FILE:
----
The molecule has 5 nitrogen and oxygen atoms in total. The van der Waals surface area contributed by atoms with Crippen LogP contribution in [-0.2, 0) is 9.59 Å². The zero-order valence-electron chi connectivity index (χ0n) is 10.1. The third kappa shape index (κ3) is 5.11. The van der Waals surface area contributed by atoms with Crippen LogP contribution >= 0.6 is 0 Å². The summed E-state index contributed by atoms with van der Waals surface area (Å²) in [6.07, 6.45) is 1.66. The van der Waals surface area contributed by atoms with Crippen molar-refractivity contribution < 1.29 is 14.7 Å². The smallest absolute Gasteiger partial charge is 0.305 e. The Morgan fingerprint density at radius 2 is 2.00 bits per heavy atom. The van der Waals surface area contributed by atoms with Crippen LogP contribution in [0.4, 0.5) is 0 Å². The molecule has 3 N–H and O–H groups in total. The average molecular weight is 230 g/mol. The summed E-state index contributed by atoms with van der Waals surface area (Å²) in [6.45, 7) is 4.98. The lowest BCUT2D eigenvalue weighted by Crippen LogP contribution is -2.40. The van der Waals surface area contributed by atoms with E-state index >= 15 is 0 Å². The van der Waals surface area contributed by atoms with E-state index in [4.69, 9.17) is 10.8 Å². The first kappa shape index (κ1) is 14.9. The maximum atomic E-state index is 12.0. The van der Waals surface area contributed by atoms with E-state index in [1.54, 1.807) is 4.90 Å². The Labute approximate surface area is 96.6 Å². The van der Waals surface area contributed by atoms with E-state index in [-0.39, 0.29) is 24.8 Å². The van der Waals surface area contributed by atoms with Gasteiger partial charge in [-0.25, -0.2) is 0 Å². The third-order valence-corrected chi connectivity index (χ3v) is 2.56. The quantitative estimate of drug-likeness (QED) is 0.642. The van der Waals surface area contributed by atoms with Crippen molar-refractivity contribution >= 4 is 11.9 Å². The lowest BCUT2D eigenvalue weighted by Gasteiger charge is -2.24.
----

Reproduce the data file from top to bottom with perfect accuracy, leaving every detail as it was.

The molecule has 5 nitrogen and oxygen atoms in total. The van der Waals surface area contributed by atoms with Crippen LogP contribution in [-0.2, 0) is 9.59 Å². The zero-order valence-electron chi connectivity index (χ0n) is 10.1. The third kappa shape index (κ3) is 5.11. The van der Waals surface area contributed by atoms with Crippen LogP contribution >= 0.6 is 0 Å². The summed E-state index contributed by atoms with van der Waals surface area (Å²) in [6.07, 6.45) is 1.66. The van der Waals surface area contributed by atoms with Crippen molar-refractivity contribution < 1.29 is 14.7 Å². The smallest absolute Gasteiger partial charge is 0.305 e. The Morgan fingerprint density at radius 2 is 2.00 bits per heavy atom. The van der Waals surface area contributed by atoms with Crippen LogP contribution in [0.4, 0.5) is 0 Å². The molecule has 3 N–H and O–H groups in total. The average molecular weight is 230 g/mol. The summed E-state index contributed by atoms with van der Waals surface area (Å²) in [6.45, 7) is 4.98. The lowest BCUT2D eigenvalue weighted by Crippen LogP contribution is -2.40. The van der Waals surface area contributed by atoms with E-state index >= 15 is 0 Å². The van der Waals surface area contributed by atoms with E-state index in [4.69, 9.17) is 10.8 Å². The first kappa shape index (κ1) is 14.9. The maximum atomic E-state index is 12.0. The van der Waals surface area contributed by atoms with E-state index in [1.54, 1.807) is 4.90 Å². The Labute approximate surface area is 96.6 Å². The van der Waals surface area contributed by atoms with E-state index in [-0.39, 0.29) is 24.8 Å². The van der Waals surface area contributed by atoms with Gasteiger partial charge in [-0.25, -0.2) is 0 Å². The third-order valence-corrected chi connectivity index (χ3v) is 2.56. The quantitative estimate of drug-likeness (QED) is 0.642. The van der Waals surface area contributed by atoms with Crippen molar-refractivity contribution >= 4 is 11.9 Å². The lowest BCUT2D eigenvalue weighted by Gasteiger charge is -2.24.